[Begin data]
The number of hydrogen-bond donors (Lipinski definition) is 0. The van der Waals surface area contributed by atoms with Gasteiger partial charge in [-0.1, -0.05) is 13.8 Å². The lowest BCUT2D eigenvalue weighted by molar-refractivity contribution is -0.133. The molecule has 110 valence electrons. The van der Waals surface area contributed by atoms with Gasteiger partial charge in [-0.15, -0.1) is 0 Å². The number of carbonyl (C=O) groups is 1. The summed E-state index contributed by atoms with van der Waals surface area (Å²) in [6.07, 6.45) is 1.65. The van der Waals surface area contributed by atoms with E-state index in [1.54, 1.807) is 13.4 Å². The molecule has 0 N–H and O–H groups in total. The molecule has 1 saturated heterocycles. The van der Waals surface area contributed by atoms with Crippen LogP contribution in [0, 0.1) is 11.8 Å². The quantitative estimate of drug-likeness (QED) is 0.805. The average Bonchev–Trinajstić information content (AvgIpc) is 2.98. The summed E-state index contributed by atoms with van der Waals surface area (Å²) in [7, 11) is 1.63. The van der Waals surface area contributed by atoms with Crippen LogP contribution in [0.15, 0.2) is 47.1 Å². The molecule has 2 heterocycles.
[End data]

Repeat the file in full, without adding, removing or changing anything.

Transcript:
The number of hydrogen-bond donors (Lipinski definition) is 0. The van der Waals surface area contributed by atoms with Gasteiger partial charge in [-0.1, -0.05) is 13.8 Å². The lowest BCUT2D eigenvalue weighted by molar-refractivity contribution is -0.133. The molecule has 110 valence electrons. The van der Waals surface area contributed by atoms with Gasteiger partial charge in [-0.15, -0.1) is 0 Å². The number of carbonyl (C=O) groups is 1. The summed E-state index contributed by atoms with van der Waals surface area (Å²) in [6.07, 6.45) is 1.65. The van der Waals surface area contributed by atoms with E-state index in [1.54, 1.807) is 13.4 Å². The molecule has 0 N–H and O–H groups in total. The molecule has 1 saturated heterocycles. The van der Waals surface area contributed by atoms with Crippen LogP contribution in [0, 0.1) is 11.8 Å². The quantitative estimate of drug-likeness (QED) is 0.805. The average Bonchev–Trinajstić information content (AvgIpc) is 2.98. The summed E-state index contributed by atoms with van der Waals surface area (Å²) in [7, 11) is 1.63. The van der Waals surface area contributed by atoms with Crippen LogP contribution in [0.15, 0.2) is 47.1 Å². The molecule has 2 heterocycles.